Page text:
That Sluggo! — perhaps Mike Keneally’s first, best album of real songcraft — came together at all, considering the circumstances, remains something of a miracle.
For too long, founder Roger Waters says, Pink Floyd has been saddled with a genre designation that he finds laughably inappropriate: Space rock. He says the band was always anything but
Peter Cetera left Chicago in the wake of its biggest album ever, the six-times platinum 1985 smash 17, and has no regrets more than three decades later.
Somehow, I ended up with a fair amount of country-ish material on this year’s list. How did that happen?
Roger Taylor is recognizing a maturation in Adam Lambert over the course of their collaborative relationship in Queen — calling the Idol finalist “a real dark force now.”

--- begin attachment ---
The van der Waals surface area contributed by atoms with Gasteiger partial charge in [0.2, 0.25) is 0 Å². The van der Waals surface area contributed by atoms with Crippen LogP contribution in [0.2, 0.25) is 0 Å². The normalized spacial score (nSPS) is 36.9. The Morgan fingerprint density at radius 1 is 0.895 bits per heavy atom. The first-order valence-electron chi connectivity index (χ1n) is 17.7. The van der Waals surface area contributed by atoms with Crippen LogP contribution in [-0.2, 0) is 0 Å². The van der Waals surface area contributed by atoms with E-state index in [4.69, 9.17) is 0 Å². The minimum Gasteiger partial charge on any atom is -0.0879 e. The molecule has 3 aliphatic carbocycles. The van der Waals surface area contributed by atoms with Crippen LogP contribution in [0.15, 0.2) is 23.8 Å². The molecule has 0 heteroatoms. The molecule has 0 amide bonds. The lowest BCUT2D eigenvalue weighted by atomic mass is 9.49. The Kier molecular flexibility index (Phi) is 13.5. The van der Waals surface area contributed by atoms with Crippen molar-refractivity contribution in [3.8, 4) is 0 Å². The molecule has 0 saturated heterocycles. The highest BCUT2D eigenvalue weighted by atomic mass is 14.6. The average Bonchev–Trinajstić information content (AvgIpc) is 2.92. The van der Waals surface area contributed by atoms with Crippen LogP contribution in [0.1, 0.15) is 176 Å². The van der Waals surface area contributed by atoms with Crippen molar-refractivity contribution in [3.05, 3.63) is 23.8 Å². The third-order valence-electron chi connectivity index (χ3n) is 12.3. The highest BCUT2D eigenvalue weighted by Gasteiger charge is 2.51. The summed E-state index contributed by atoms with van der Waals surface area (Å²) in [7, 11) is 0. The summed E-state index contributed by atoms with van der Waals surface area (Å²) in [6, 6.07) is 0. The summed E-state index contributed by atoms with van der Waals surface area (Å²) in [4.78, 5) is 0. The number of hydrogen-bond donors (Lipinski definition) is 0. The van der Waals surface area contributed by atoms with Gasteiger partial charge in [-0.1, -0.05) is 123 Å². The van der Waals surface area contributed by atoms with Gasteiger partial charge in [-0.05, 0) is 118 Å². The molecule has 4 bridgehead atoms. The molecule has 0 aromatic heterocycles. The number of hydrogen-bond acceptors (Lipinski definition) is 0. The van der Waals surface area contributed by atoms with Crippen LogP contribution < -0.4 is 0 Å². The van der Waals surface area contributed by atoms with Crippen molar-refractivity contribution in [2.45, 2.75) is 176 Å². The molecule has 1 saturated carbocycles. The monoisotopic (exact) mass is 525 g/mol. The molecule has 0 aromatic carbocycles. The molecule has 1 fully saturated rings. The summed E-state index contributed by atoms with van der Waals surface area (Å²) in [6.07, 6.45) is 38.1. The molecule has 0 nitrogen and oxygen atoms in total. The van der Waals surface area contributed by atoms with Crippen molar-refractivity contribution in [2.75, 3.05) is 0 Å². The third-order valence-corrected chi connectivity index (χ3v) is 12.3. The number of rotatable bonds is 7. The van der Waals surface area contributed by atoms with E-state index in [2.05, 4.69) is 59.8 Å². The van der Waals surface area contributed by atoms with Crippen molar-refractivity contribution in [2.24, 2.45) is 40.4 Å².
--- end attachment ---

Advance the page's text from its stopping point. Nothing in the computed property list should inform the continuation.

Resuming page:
This acoustic offering, remastered and packaged together with a new concert tribute to Ronnie Montrose, offers an opportunity for quiet reflection on the guitarist’s lost genius.
On the outside looking in, the two most famous editions of Fleetwood Mac — Peter Green’s blues-based era, and the Buckingham-Nicks pop period — couldn’t be more different. Not to Mick Fleetwood.
Next year could bring a U.S. tour for Julian Lennon, keyed to a just-announced appearance at South by Southwest in Austin. Talks are apparently on-going.
A wildfire in Big Sur has forced more about 100 residents to flee the scenic location over the Pacific Ocean, though the Beach Boys’ Al Jardine has remained. He says he’s safe, and hopeful.
“Time to Kill” found the Band — even as they went out into the world to face the mythos they had created in their initial sepia-toned absence — celebrating a bucolic world left behind.